Greece’s new surveillance bill is problematic: Human Rights Watch

Parliament should make sure that draft law is paused if government fails to do so, says senior researcher.

Greece’s new surveillance bill is problematic: Human Rights Watch

Greece's new draft bill envisioning reforms on its secret services lacks effective privacy and human rights safeguards, Human Rights Watch said in a report on Thursday.

In the wake of the wiretapping scandal that has shaken Greek politics and placed Greek Prime Minister Kyriakos Mitsotakis under the microscope, the government is still trying to pass a bill that is problematic.

“If the government won’t press pause on this risky bill, parliament should,” said Eva Cosse, senior Greece researcher at Human Rights Watch.

Cosse claimed that the draft bill to reform the Greek National Intelligence Service (EYP) is a flawed attempt to respond to the wiretapping scandal furor.

“Without proper safeguards and a clear understanding of what went wrong, a new surveillance law will only make things worse,” Cosse said.

The draft law is scheduled to be debated and voted in parliament Friday.

In November 2021, it was revealed that Greece’s secret service (EYP) was spying on freelance journalist Stavros Malichoudis, while in April 2022 another freelance journalist investigating banking and business news Thanasis Koukakis had his mobile phone infected by the Predator spyware.

Earlier this year in August, another revelation came to surface alleging an attempt was made to hack the mobile phone of Nikos Androulakis, the leader of the opposition party PASOK and member of the European Parliament, with the Predator spyware.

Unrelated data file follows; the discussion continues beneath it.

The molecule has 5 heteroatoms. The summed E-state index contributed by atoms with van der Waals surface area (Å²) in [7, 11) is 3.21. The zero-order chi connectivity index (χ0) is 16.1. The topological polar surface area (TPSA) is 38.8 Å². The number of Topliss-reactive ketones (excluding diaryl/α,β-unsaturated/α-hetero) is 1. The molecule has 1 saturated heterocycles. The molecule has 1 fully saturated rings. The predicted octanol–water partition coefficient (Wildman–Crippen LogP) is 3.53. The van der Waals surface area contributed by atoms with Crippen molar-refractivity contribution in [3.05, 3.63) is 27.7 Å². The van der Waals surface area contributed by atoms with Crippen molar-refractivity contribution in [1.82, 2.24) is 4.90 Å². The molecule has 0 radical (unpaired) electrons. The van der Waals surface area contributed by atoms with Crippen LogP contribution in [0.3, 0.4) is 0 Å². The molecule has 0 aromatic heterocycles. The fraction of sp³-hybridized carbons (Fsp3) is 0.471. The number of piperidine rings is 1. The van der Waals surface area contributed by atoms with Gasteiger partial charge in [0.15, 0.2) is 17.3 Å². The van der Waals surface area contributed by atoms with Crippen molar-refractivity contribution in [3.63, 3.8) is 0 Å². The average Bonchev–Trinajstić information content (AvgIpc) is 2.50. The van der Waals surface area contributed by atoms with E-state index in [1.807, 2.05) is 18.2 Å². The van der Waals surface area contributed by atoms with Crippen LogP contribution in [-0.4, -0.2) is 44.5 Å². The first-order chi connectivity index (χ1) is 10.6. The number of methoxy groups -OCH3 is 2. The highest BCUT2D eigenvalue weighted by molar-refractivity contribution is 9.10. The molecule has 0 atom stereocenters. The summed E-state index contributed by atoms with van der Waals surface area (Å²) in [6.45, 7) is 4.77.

Invasion of privacy

It was the beginning of a political turmoil following resignations and a growing list of targets including journalists, politicians, entrepreneurs, members of the government, and judicial officials who have reportedly also been targeted by Predator, according to the investigative media outlet Documento, the watchdog said.

The country’s national authorities have been accused of being complicit in the surveillance, it added.

Despite that, the government denied the allegations and an inquiry into the scandal opened in September. The government blocked witnesses proposed by opposition parties, including journalists whose phones had been wiretapped.

Additionally, the government decided that all inquiry meetings would be held behind closed doors and remain confidential along with the committee’s concluding report, raising transparency concerns, Human Rights Watch said.

Two independent public bodies, the Hellenic Authority for Communication Security and Privacy (ADAE), which oversees surveillance powers, and the Data Protection Authority, which oversees the use of personal data, criticized the government for failing to consult them regarding the bill, Human Rights Watch said.

The watchdog reported that up until March 2021, a person under government surveillance for national security reasons could file a request with ADAE for information about themselves. ADAE, however, could provide that information once those measures were not in effect and would not compromise the purpose of the investigation.

At the end of March 2021, an amendment was adopted making it impossible for someone to request information.

The new draft bill will reintroduce access to such information, but only three years after the end of the monitoring, and without being informed of the content of the surveillance.

This would hamper a victim from collecting evidence about their surveillance and challenging it in court on the basis that it is illegal, abusive, or disproportionate, the watchdog added.

The parliament should withdraw the bill Cosse said in the report, until there has been a meaningful consultation with ADAE, civil society, privacy rights experts, while a new parliamentary inquiry should open into whether and how Greek intelligence agencies procured and used spyware to violate privacy and other human rights.